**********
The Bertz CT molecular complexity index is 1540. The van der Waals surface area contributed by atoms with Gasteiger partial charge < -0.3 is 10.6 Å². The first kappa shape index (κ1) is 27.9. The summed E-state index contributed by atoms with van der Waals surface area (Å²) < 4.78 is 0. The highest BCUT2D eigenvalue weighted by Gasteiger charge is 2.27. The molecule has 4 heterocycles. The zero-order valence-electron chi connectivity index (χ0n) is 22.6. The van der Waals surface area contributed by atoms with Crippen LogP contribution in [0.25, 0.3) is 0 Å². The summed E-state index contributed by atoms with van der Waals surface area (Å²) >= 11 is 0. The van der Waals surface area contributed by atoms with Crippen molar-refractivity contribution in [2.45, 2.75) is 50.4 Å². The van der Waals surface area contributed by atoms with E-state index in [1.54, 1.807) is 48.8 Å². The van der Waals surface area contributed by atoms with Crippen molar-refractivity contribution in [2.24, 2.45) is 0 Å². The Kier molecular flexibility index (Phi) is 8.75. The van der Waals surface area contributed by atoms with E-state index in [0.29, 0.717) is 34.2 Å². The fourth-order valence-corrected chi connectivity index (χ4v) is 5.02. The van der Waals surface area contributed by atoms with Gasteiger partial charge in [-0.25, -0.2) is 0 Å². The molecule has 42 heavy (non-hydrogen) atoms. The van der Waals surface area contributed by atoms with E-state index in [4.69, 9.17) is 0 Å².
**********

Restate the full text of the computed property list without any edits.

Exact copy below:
The Bertz CT molecular complexity index is 1540. The van der Waals surface area contributed by atoms with Gasteiger partial charge < -0.3 is 10.6 Å². The first kappa shape index (κ1) is 27.9. The summed E-state index contributed by atoms with van der Waals surface area (Å²) < 4.78 is 0. The highest BCUT2D eigenvalue weighted by Gasteiger charge is 2.27. The molecule has 4 heterocycles. The zero-order valence-electron chi connectivity index (χ0n) is 22.6. The van der Waals surface area contributed by atoms with Crippen LogP contribution in [0.25, 0.3) is 0 Å². The summed E-state index contributed by atoms with van der Waals surface area (Å²) >= 11 is 0. The van der Waals surface area contributed by atoms with Crippen molar-refractivity contribution in [2.45, 2.75) is 50.4 Å². The van der Waals surface area contributed by atoms with E-state index in [1.54, 1.807) is 48.8 Å². The van der Waals surface area contributed by atoms with Crippen molar-refractivity contribution in [2.24, 2.45) is 0 Å². The Kier molecular flexibility index (Phi) is 8.75. The van der Waals surface area contributed by atoms with E-state index in [0.29, 0.717) is 34.2 Å². The fourth-order valence-corrected chi connectivity index (χ4v) is 5.02. The van der Waals surface area contributed by atoms with Gasteiger partial charge in [-0.25, -0.2) is 0 Å². The molecule has 42 heavy (non-hydrogen) atoms. The van der Waals surface area contributed by atoms with E-state index in [4.69, 9.17) is 0 Å².